Contrived piece of ****. Where I expected to be entertained, it was torture!
I dig monster movies. I love the concept of massive creatures that dwarf us. Something that started with my fascination of dinosaurs when I was a kid.
But to say that this movie was a disappointment is a gross understatement! Where are the good story tellers in Hollywood?!
2. Sound Editing
3. Last minute of the final battle.
1. Monster design - Nothing spectacular. Especially did not like the design of the main antagonist. Seemed less organic and more of direct attempt to copy a certain design of a certain mythological beast.
2. Cinematography - Nothing new here. Broad sweeps of large areas and landscape, etc.
3. The conclusion.
1. Side characters: Seems like the only reason most the side characters to exist was to fill a diversity and gender quota, to pay lip service to current trends. Just give them a few scenes with some dialogue and voila! Job done!
2. Obligatory side characters: "Hey, we don't have a wise cracking guy..." - Points randomly at a guy " You be that guy. And be a .. I don't know...lead scientist. To justify your role."
3. Dialogue: From the one liners to the nonsensical reactionary conversations, all seem to be very childish with little thought put into it.
4. Main characters: I like some of the actors, but the source material and direction was bad enough to make them seem poor at their jobs.
5. Obligatory roles: It's like the screenwriter/director had a checklist of things needed to do: Gender diversity. Check. Ethnic diversity. Check. Noble sacrificial situation/character. Check. Main character in bad situation to be saved. Check. Etc. Not the worst checklist, but even that didn't help.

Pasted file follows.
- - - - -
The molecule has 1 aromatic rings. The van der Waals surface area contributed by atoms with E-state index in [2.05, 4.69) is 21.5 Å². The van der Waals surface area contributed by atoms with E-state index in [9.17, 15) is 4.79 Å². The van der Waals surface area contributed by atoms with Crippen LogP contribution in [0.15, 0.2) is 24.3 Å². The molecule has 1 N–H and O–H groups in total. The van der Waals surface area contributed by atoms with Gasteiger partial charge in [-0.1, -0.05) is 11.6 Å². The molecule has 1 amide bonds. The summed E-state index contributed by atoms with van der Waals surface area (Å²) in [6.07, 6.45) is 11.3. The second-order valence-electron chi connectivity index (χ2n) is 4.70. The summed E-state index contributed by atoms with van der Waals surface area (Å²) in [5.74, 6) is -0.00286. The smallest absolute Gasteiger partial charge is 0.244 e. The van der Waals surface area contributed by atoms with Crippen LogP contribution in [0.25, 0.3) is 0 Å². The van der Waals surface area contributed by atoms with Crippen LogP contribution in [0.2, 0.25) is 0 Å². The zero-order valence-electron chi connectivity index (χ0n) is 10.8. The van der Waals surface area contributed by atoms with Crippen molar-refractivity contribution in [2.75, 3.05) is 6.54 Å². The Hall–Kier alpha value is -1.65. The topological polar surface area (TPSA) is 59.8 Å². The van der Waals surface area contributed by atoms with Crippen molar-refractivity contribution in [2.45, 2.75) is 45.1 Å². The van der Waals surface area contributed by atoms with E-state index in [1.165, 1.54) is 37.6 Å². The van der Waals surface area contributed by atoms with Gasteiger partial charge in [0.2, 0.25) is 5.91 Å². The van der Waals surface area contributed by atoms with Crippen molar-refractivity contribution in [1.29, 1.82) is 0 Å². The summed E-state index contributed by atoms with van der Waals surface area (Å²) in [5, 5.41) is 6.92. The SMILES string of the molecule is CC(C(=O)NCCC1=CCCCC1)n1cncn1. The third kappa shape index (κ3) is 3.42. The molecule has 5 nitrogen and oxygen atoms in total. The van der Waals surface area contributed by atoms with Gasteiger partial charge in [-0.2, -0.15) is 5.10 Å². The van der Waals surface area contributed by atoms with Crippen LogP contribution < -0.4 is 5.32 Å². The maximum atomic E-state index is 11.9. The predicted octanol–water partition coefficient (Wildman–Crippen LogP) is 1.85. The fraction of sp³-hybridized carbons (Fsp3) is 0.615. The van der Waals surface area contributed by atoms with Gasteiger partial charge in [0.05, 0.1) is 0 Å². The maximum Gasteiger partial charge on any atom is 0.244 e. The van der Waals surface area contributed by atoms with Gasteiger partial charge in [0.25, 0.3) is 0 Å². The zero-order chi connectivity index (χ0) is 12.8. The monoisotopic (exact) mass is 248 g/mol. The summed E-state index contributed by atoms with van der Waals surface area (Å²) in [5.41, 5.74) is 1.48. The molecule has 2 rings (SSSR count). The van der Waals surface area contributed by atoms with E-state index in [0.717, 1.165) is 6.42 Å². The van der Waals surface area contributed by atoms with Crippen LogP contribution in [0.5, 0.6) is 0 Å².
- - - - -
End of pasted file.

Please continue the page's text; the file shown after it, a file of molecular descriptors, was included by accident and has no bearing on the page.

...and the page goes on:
1. Character motivations: Nonsensical, poorly portrayed and explained. And the decisions the supposedly intelligent people make are clearly not people with common sense do. Which leads to the next point.
2. Character Settings: The way this movie was likely made. The director/screenwriter wanted to create a tense situation. Doesn't matter if it makes logical sense for the actors involved, make them do stupid things, create an artificially charged situation, and then let them constantly survive again and again when they should have died in the first instance. Want to make us care for the main characters? Same modus operandi.
1. Contrivance: If there was ever a category at the Oscars for Contrivance, this movie would get it. If there was ever a Nobel Prize category for Contrivance this would win it! It's that bad. Right from the very first scene , till the end. It keeps getting hammered into the audiences face again and again and again!
Honestly, it seemed like the movie was written/directed by a young child who doesn't exactly understand the basic elements of story telling. I didn't care for any of the characters, even those portrayed by actors I like! Even the few monster battles felt unepic for the most part, and dragged on. The main characters getting into impossibly dangerous situations like idiots, and surviving when they shouldn't have. Again and again and again.
Never again will I watch a movie made by this director and screenwriter. I can do without the torture. Please don't suffer like I did!